Two morphological forms of wormwood Artemisia lerchiana (f. erecta and f. nutans) and A. pauciflora Web. (morphological form erecta) were grown on sand culture at a range of NaCl concentrations in the nutrient medium and then assayed for Na+, K+, and Cl− content in various organs. In addition, the content of mono-, di-, and trisaccharides and multiatomic alcohols (mannitol and glycerol); water content; and organ biomass were determined. All plants examined showed high NaCl tolerance, comparable to that of halophytes. They were able to maintain high tissue hydration under conditions of salinity-induced growth suppression. The intracellular osmotic pressure in wormwood organs was mainly determined by the presence of Na+, K+, and Cl−, as well as by mono-, di-, and trisaccharides, mannitol, and glycerol. The high content of Na+ and Cl− in wormwood organs was also observed in the absence of salinity, which implies the ability of these organs to absorb ions from diluted NaCl solutions and accumulate ions in cells of their tissues. With the increase in salinity, the content of Na+ and Cl− in roots and leaves increased to even higher levels. It is concluded that the ability of wormwood plants to absorb and accumulate inorganic ions provides for sustainable high intracellular osmotic pressure and, accordingly, low water potential under drought and salinity conditions. Growing plants under high salinity lowered the content of monosaccharides in parallel with accumulation of the trisaccharide raffinose. It is supposed that soluble carbohydrates and multiatomic alcohols are not only significant for osmoregulation but also perform a protective function in wormwood plants. The lower osmotic pressure in root cells compared to that in leaf cells of all plants examined was mainly due to the gradient distribution of K+ and Cl− between roots and leaves. The two Artemisia species and two morphological forms of A. lerchiana did not differ appreciably in the ways of water balance regulation. It is found that different morphologies of two A. lerchiana forms are unrelated to variations in intracellular osmotic and turgor pressures.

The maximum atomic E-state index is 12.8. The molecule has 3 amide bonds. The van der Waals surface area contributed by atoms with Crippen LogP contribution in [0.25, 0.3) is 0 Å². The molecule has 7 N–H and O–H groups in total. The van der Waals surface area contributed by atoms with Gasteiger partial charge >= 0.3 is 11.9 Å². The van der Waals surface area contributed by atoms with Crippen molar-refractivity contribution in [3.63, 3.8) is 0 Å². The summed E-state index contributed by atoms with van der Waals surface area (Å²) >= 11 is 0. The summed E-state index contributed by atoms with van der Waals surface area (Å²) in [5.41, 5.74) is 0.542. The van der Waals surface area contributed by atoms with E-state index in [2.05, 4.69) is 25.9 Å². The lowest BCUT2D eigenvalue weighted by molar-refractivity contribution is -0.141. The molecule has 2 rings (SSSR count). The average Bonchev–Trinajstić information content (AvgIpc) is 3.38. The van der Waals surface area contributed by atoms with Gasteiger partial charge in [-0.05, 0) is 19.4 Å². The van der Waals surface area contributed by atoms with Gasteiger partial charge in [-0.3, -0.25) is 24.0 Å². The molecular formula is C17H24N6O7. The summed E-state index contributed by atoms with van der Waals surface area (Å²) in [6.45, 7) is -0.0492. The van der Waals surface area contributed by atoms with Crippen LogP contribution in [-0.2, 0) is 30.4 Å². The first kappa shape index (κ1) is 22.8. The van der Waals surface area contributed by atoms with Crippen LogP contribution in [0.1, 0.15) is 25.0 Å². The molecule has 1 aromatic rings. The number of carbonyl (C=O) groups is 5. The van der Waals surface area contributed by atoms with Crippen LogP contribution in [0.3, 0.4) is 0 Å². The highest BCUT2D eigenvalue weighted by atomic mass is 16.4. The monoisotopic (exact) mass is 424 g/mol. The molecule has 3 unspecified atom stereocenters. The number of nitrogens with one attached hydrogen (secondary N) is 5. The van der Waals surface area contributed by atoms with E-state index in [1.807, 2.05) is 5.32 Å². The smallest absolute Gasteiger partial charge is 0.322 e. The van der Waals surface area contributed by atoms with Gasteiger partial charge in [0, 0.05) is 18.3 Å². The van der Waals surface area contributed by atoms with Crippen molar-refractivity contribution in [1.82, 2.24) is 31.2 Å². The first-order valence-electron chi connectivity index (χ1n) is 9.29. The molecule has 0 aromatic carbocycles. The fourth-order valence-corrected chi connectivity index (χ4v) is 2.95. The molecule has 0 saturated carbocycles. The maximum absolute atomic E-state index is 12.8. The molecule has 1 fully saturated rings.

Russian Journal of Plant Physiology – Springer Journals
Published: Mar 31, 2009
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